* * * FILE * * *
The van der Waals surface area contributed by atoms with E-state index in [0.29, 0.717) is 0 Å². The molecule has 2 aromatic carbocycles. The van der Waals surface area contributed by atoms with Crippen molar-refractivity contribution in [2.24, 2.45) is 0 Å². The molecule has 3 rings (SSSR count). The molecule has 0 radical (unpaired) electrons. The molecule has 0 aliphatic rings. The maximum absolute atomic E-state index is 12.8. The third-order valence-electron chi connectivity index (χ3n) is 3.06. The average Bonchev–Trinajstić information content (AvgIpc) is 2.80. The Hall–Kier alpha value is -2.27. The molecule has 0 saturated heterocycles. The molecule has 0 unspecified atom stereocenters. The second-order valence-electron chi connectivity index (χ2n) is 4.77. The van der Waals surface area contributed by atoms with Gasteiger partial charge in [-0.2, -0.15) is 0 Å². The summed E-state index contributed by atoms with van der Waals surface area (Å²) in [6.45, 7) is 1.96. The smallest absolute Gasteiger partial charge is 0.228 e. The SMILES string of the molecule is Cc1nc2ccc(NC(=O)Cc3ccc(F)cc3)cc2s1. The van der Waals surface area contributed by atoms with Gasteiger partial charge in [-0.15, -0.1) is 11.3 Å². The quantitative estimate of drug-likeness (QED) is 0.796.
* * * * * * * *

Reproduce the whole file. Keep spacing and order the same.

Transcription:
The van der Waals surface area contributed by atoms with E-state index in [0.29, 0.717) is 0 Å². The molecule has 2 aromatic carbocycles. The van der Waals surface area contributed by atoms with Crippen molar-refractivity contribution in [2.24, 2.45) is 0 Å². The molecule has 3 rings (SSSR count). The molecule has 0 radical (unpaired) electrons. The molecule has 0 aliphatic rings. The maximum absolute atomic E-state index is 12.8. The third-order valence-electron chi connectivity index (χ3n) is 3.06. The average Bonchev–Trinajstić information content (AvgIpc) is 2.80. The Hall–Kier alpha value is -2.27. The molecule has 0 saturated heterocycles. The molecule has 0 unspecified atom stereocenters. The second-order valence-electron chi connectivity index (χ2n) is 4.77. The van der Waals surface area contributed by atoms with Gasteiger partial charge in [-0.2, -0.15) is 0 Å². The summed E-state index contributed by atoms with van der Waals surface area (Å²) in [6.45, 7) is 1.96. The smallest absolute Gasteiger partial charge is 0.228 e. The SMILES string of the molecule is Cc1nc2ccc(NC(=O)Cc3ccc(F)cc3)cc2s1. The van der Waals surface area contributed by atoms with Gasteiger partial charge in [-0.15, -0.1) is 11.3 Å². The quantitative estimate of drug-likeness (QED) is 0.796.